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Official website for artist Nicole Rademacher
Nicole Rademacher, Rademacher artist, Los Angeles, Chile, Barcelona, interdisciplinary, research-based, contemporary artist, conceptual artist, adoptee, adoptee voices, social practice artist, public practice artist, art therapy
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Can I Grieve That Which Never Was?

Using actual photographs of my biological and adopted families from the ‘80s and ‘90s, Can I Grieve … explores the fantasies of my “ghost kingdom.” (A ghost kingdom is a term used to describe the imaginary family that adopted kids imagine is their real biological families and is experienced by many children who are adopted, especially trans-culturally or trans-racially.) I reunited with my biological family when I was 26. It was then that I found out that my biological parents (one American and one Mexican) married 2 years after I was born, and I have 2—fully biological—younger brothers. I have scanned and blown up specific photographs of the lives of my biological family before reuniting and placed images of my childhood on top. I methodically cut myself out of the images of my childhood, symbolizing the loss, and replaced it with vellum. All of the images have been organized into a family photo album thus creating an imagined and fantasized upbringing, a psychic reality.

There are more than 5 stages of Grief, a project by artist and adoptee Nicole Rademacher

There are more than 5 stages of Grief

grief (/ɡrēf/) noun: the acute pain that accompanies loss.

 

According to psychiatrist and visionary Elizabeth Kubler-Ross there are 5 stages of grief (denial, anger, bargaining, depression, and acceptance) –– she coined these in her influential book On Death and Dying, published in 1969. Kubler-Ross developed these stages to describe the process patients go through as they come to terms with their terminal illnesses, but now these terms are what people often think of when they lose a loved one.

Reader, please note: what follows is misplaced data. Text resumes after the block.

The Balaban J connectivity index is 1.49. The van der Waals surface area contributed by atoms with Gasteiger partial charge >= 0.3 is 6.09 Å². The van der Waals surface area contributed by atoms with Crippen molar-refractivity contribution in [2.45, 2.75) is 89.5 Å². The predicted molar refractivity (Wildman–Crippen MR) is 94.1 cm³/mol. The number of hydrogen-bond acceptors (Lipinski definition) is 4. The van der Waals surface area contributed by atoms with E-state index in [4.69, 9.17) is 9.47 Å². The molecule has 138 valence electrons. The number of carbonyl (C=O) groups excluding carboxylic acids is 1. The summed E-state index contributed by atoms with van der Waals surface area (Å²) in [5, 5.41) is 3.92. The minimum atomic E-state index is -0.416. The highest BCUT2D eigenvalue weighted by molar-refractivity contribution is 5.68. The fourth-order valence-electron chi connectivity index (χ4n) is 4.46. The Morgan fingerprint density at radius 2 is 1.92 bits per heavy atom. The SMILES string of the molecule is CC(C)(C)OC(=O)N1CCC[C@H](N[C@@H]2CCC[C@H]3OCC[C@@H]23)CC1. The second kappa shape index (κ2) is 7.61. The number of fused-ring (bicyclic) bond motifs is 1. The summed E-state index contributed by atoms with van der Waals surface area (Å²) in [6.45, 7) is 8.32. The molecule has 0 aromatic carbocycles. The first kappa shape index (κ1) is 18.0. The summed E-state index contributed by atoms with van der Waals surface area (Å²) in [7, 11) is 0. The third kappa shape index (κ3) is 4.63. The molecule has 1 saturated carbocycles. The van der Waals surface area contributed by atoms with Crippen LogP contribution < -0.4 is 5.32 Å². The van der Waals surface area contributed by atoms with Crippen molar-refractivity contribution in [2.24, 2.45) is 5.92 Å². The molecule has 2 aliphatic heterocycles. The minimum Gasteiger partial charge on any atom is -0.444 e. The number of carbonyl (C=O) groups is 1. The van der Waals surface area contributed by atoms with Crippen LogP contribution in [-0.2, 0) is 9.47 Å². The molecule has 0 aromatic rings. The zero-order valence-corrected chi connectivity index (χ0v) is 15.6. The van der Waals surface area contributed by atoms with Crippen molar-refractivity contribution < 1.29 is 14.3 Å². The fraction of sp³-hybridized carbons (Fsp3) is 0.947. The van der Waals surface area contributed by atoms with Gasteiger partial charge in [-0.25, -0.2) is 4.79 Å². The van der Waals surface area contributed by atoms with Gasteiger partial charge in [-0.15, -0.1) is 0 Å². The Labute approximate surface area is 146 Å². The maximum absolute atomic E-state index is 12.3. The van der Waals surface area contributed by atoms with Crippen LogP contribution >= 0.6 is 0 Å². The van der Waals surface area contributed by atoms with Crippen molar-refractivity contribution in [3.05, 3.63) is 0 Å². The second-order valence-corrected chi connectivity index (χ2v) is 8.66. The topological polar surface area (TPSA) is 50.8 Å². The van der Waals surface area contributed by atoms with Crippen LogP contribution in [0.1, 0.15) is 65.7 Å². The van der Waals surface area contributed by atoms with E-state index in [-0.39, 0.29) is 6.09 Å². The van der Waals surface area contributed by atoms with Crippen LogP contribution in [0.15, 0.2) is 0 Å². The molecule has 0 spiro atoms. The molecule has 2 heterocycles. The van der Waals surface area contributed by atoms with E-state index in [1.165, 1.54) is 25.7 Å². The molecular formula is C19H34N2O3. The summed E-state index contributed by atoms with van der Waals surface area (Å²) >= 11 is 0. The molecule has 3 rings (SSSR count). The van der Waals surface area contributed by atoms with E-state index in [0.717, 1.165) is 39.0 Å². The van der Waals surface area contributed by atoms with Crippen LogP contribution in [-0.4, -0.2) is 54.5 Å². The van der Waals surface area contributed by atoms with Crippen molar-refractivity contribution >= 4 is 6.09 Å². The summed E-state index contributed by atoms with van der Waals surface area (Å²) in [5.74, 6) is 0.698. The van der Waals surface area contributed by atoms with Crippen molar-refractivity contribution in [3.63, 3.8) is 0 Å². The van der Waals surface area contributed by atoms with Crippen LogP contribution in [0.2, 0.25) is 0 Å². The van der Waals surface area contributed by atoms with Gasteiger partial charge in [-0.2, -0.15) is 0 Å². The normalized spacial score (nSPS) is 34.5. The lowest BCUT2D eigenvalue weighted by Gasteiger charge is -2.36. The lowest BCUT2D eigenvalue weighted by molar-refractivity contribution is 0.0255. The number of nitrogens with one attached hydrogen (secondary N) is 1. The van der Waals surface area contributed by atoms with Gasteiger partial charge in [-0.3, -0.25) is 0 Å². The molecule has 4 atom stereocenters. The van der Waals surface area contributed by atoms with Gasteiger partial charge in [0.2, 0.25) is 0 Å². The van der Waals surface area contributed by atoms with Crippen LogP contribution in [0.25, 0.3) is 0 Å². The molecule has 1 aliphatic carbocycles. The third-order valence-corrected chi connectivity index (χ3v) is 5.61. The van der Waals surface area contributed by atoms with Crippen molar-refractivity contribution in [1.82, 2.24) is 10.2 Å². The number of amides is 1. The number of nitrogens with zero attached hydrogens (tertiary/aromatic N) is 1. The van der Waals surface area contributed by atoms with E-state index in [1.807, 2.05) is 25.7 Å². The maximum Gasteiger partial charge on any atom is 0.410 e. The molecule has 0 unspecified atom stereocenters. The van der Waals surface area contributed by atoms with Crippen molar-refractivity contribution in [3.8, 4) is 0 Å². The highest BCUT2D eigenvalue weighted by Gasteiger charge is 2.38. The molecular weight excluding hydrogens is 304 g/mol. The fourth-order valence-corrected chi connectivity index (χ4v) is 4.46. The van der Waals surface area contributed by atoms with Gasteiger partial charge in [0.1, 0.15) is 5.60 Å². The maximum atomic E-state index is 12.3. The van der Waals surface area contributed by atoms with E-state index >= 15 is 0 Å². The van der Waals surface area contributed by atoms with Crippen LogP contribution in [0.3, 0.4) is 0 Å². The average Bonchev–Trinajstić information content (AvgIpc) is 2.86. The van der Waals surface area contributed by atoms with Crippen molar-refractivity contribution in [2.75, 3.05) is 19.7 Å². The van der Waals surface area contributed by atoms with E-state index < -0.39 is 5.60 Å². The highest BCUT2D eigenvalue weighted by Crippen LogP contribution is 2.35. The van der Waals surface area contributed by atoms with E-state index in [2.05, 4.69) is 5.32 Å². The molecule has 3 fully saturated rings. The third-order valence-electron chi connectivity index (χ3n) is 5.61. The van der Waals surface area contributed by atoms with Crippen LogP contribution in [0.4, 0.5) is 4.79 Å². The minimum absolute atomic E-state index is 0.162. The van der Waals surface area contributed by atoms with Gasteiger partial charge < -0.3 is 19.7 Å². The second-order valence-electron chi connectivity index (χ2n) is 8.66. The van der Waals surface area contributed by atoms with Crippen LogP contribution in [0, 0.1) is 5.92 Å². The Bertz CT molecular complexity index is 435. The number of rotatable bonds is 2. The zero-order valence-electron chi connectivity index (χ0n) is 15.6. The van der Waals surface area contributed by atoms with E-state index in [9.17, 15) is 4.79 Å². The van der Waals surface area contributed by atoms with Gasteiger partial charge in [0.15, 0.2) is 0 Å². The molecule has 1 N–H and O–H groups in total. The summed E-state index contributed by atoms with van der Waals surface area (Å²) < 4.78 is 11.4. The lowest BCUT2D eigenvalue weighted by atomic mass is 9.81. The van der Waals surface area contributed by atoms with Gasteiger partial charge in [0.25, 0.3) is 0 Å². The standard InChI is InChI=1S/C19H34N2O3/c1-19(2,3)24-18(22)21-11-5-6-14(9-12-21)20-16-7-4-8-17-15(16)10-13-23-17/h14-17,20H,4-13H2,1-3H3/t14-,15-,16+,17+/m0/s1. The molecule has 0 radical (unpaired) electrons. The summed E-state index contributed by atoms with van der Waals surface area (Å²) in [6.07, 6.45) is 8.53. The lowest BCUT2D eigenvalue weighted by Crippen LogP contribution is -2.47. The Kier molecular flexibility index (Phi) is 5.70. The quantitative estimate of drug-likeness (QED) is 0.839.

What happens when you lose a loved one when you are too young to talk, or too young to remember? In his seminal book The Body Keeps the Score: Brain, Mind, and Body in the Healing of Trauma, Bessel van der Kolk explores and explains the inextricable dialogue between the physical body and the psycho-emotional interior landscape. It is in combining these two ideas: of how to experience loss and how our body holds telltale signs of our experiences of loss and trauma that I explored how the ambiguous loss of being separated from your biological family (as an infant, as a small child) becomes disenfranchised grief. I suggest that for adopted people There are more than 5 stages of Grief, and, like the stages developed by Kubler-Ross, adopted people experience these stages many times over and in an order unique to each person and unique to each time they are experienced.

 

Sadly, our society does not recognize the relinquishment of a child as a loss for the adoptee, but rather as a gain: the adoptee gains a family and the adoptive parents gain a child. Our ambiguous loss––a loss that occurs without closure or clear understanding––is real, and we, the adoptees, have been gaslit by a society that tells us we are ungrateful if we feel anything but love and appreciation around our adoption, because we were “saved.”

 

When people––children, adolescents, adults––are not allowed to grieve, blocked by an adult or a friend or a teacher or … society, the grief may embody the mind and body as feeling empty, “acting out,” withdrawing, uncontrollable crying, anxiety, an unreasonable reaction to a reasonable request, etc.